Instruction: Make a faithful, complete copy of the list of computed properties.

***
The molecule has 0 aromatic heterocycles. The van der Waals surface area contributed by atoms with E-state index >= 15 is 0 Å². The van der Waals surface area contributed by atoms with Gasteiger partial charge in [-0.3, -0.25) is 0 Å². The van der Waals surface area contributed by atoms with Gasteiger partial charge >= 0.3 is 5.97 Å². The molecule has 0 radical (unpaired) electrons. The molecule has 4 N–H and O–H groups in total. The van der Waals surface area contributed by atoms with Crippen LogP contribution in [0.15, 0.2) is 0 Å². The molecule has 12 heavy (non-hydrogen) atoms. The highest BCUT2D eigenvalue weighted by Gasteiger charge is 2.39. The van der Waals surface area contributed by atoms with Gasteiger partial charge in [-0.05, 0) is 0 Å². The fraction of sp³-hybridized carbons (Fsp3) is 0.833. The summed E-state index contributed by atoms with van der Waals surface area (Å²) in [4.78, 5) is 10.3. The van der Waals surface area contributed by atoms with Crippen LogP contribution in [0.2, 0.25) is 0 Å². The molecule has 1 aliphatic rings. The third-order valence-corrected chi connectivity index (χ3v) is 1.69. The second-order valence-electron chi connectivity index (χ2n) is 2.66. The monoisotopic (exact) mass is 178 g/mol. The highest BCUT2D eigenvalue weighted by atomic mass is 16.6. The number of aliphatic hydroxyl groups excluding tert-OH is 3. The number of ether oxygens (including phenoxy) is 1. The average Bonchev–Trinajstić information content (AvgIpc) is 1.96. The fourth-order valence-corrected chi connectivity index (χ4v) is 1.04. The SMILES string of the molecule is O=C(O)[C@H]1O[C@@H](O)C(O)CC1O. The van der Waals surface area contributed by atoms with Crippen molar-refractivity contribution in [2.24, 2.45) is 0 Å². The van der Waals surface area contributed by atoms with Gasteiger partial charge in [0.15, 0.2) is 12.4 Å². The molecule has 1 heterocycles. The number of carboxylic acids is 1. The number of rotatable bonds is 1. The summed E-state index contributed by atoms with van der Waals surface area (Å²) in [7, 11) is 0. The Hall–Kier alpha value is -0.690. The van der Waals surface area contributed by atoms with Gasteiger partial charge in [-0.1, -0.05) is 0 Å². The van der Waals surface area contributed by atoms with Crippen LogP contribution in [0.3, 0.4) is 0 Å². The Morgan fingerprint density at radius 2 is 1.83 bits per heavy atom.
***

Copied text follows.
The molecule has 0 aromatic heterocycles. The van der Waals surface area contributed by atoms with E-state index >= 15 is 0 Å². The van der Waals surface area contributed by atoms with Gasteiger partial charge in [-0.3, -0.25) is 0 Å². The van der Waals surface area contributed by atoms with Gasteiger partial charge >= 0.3 is 5.97 Å². The molecule has 0 radical (unpaired) electrons. The molecule has 4 N–H and O–H groups in total. The van der Waals surface area contributed by atoms with Crippen LogP contribution in [0.15, 0.2) is 0 Å². The molecule has 12 heavy (non-hydrogen) atoms. The highest BCUT2D eigenvalue weighted by Gasteiger charge is 2.39. The van der Waals surface area contributed by atoms with Gasteiger partial charge in [-0.05, 0) is 0 Å². The fraction of sp³-hybridized carbons (Fsp3) is 0.833. The summed E-state index contributed by atoms with van der Waals surface area (Å²) in [4.78, 5) is 10.3. The van der Waals surface area contributed by atoms with Crippen LogP contribution in [0.2, 0.25) is 0 Å². The molecule has 1 aliphatic rings. The third-order valence-corrected chi connectivity index (χ3v) is 1.69. The second-order valence-electron chi connectivity index (χ2n) is 2.66. The monoisotopic (exact) mass is 178 g/mol. The highest BCUT2D eigenvalue weighted by atomic mass is 16.6. The number of aliphatic hydroxyl groups excluding tert-OH is 3. The number of ether oxygens (including phenoxy) is 1. The average Bonchev–Trinajstić information content (AvgIpc) is 1.96. The fourth-order valence-corrected chi connectivity index (χ4v) is 1.04. The SMILES string of the molecule is O=C(O)[C@H]1O[C@@H](O)C(O)CC1O. The van der Waals surface area contributed by atoms with Crippen molar-refractivity contribution in [2.24, 2.45) is 0 Å². The van der Waals surface area contributed by atoms with Gasteiger partial charge in [0.15, 0.2) is 12.4 Å². The molecule has 1 heterocycles. The number of carboxylic acids is 1. The number of rotatable bonds is 1. The summed E-state index contributed by atoms with van der Waals surface area (Å²) in [7, 11) is 0. The Hall–Kier alpha value is -0.690. The van der Waals surface area contributed by atoms with Gasteiger partial charge in [-0.1, -0.05) is 0 Å². The van der Waals surface area contributed by atoms with Crippen LogP contribution in [0.3, 0.4) is 0 Å². The Morgan fingerprint density at radius 2 is 1.83 bits per heavy atom.